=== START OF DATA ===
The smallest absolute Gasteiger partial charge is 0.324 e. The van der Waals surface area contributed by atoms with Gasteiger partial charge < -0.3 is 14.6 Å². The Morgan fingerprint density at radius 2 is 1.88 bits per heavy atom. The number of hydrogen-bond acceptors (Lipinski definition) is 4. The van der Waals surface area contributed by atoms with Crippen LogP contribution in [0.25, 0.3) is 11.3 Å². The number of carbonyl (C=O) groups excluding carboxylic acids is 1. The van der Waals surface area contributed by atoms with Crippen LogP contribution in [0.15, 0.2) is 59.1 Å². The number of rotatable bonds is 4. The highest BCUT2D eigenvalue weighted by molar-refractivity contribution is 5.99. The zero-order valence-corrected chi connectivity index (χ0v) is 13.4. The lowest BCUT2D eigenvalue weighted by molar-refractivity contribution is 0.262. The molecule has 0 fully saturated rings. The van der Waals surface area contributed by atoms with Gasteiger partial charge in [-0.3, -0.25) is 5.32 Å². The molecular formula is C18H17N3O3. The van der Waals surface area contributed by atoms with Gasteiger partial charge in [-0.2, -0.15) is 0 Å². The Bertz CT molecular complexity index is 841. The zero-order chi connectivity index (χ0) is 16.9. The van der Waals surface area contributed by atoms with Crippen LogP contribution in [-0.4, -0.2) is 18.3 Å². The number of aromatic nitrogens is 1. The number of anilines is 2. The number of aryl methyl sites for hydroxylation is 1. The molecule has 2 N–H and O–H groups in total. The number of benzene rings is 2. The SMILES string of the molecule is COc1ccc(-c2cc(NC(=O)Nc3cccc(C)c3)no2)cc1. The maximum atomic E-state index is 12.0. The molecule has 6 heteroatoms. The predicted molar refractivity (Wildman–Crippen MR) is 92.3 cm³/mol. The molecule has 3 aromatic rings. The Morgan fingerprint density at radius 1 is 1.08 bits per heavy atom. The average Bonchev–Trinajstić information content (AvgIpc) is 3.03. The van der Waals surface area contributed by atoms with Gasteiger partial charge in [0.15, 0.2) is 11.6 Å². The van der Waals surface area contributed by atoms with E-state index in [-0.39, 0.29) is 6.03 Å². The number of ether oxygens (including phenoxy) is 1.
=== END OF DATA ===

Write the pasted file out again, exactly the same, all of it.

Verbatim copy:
The smallest absolute Gasteiger partial charge is 0.324 e. The van der Waals surface area contributed by atoms with Gasteiger partial charge < -0.3 is 14.6 Å². The Morgan fingerprint density at radius 2 is 1.88 bits per heavy atom. The number of hydrogen-bond acceptors (Lipinski definition) is 4. The van der Waals surface area contributed by atoms with Crippen LogP contribution in [0.25, 0.3) is 11.3 Å². The number of carbonyl (C=O) groups excluding carboxylic acids is 1. The van der Waals surface area contributed by atoms with Crippen LogP contribution in [0.15, 0.2) is 59.1 Å². The number of rotatable bonds is 4. The highest BCUT2D eigenvalue weighted by molar-refractivity contribution is 5.99. The zero-order valence-corrected chi connectivity index (χ0v) is 13.4. The lowest BCUT2D eigenvalue weighted by molar-refractivity contribution is 0.262. The molecule has 0 fully saturated rings. The van der Waals surface area contributed by atoms with Gasteiger partial charge in [-0.3, -0.25) is 5.32 Å². The molecular formula is C18H17N3O3. The van der Waals surface area contributed by atoms with Gasteiger partial charge in [-0.2, -0.15) is 0 Å². The Bertz CT molecular complexity index is 841. The zero-order chi connectivity index (χ0) is 16.9. The van der Waals surface area contributed by atoms with Crippen LogP contribution in [-0.4, -0.2) is 18.3 Å². The number of aromatic nitrogens is 1. The number of anilines is 2. The number of aryl methyl sites for hydroxylation is 1. The molecule has 2 N–H and O–H groups in total. The number of benzene rings is 2. The SMILES string of the molecule is COc1ccc(-c2cc(NC(=O)Nc3cccc(C)c3)no2)cc1. The maximum atomic E-state index is 12.0. The molecule has 6 heteroatoms. The predicted molar refractivity (Wildman–Crippen MR) is 92.3 cm³/mol. The molecule has 3 aromatic rings. The Morgan fingerprint density at radius 1 is 1.08 bits per heavy atom. The average Bonchev–Trinajstić information content (AvgIpc) is 3.03. The van der Waals surface area contributed by atoms with Gasteiger partial charge in [0.15, 0.2) is 11.6 Å². The van der Waals surface area contributed by atoms with E-state index in [-0.39, 0.29) is 6.03 Å². The number of ether oxygens (including phenoxy) is 1.